Phnom Penh

Thursday, July 17th, 2014

We travelled by bus from Siem Reap to Phnom Penh, the Cambodian capital. It was a 7 hour trip along a road which was pretty bumpy in places. Aside from getting a lot of reading done, it gave us the chance to see a little of Cambodia outside the main cities. The area between Siem Reap and Phnom Penh is very flat and seemed to be mostly agricultural and the houses were mostly built up on stilts.

Once we’d checked into our hotel, we took a tuk tuk to the riverside for dinner and drinks at the Foreign Correspondents Club overlooking the river and then moved on to a rooftop bar a few doors along.

We spent just one day sightseeing in Phnom Penh. We started by visiting Tuol Sleng genocide museum, a former school which was transformed into a prison during the rule of the Khmer Rouge. Thousands of Prisoners were held, tortured and killed between 1975 and 1978. Most people brought here were unaware of what crimes they had supposedly committed and there were very few survivors (one number quoted was 7, but another board said survivors may have been greater, but either way a shockingly low figure). When the United Front for the National Salvation of Kampuchea came to the museum at the end of the Khmer Rouge rule, 14 corpses were found still in the prison and these have been buried at the site in proper graves, in contrast to the majority of victims who would have ended up in mass graves near the killing fields.

The museum was laid out as it would have been at the time, so we saw the tiny cells, the former PE equipment in the courtyard that had become a torture device and the barbed wire across the walkways to stop the prisoners from committing suicide.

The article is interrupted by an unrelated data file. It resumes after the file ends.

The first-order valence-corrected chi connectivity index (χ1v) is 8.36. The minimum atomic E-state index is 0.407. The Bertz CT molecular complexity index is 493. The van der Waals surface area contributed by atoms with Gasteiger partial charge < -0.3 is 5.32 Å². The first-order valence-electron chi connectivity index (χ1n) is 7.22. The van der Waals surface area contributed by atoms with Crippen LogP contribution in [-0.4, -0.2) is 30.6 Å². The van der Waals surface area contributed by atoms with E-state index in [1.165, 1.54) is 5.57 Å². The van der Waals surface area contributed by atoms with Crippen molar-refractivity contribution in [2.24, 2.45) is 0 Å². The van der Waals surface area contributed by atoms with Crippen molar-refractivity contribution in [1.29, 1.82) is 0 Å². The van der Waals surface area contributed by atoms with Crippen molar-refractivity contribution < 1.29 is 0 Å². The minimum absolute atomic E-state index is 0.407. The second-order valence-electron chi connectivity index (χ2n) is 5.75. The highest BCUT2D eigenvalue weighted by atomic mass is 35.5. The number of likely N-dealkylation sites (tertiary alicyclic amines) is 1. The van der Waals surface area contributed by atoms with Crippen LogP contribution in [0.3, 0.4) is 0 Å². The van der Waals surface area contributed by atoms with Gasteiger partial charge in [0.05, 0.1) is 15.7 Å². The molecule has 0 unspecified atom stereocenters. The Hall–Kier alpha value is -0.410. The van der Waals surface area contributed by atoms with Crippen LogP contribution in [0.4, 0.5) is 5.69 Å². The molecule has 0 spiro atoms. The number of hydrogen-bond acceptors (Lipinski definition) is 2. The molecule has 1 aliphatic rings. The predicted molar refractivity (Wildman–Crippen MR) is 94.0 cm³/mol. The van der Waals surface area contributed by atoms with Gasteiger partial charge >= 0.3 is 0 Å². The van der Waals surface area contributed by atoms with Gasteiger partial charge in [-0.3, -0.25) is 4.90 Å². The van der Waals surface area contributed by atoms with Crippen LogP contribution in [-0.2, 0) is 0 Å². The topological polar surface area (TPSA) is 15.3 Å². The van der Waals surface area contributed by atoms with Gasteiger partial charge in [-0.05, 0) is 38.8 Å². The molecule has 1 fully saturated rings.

Overall, it was a pretty depressing place but it gave us an insight into the era that has had a massive influence of Cambodia today. So far only one Khmer Rouge member has been convicted. Other trials continue or the defendant has since died of old age or is suffering from dementia. Pol Pot, the leader died in exile in Thailand in 1998.




After that, we needed some chilled out pool time before we went over to the Royal Palace in the afternoon. This was quite similar to the one we saw in Bangkok, complete with emerald Buddha. Both here and in Bangkok, it was a shame that you couldn’t really go inside the palace buildings, only peer in from the outside.

Guess who forgot to dress appropriately and had to buy a stylish outfit for $5…….



In the evening we had planned to go for a sunset cruise on the river but due to torrential rain it was cancelled so we headed back to the FCC in time for happy hour and then continued in the bar across the road where Dean ordered us a very strong and very blue cocktail.



Overall we weren’t really sure what to make of Phnom Penh, our general inclination is to walk around any city we’re in, but the doorman at the hotel advised against this at night due to motorbike gangs who snatch your bag! There wasn’t much that we could say we really liked about the city but maybe if we’d given it more time and explored a bit more we might have changed our minds. In its colonial heyday, it was referred to as the Pearl of Asia, but we really struggled to imagine what it would have been like then.

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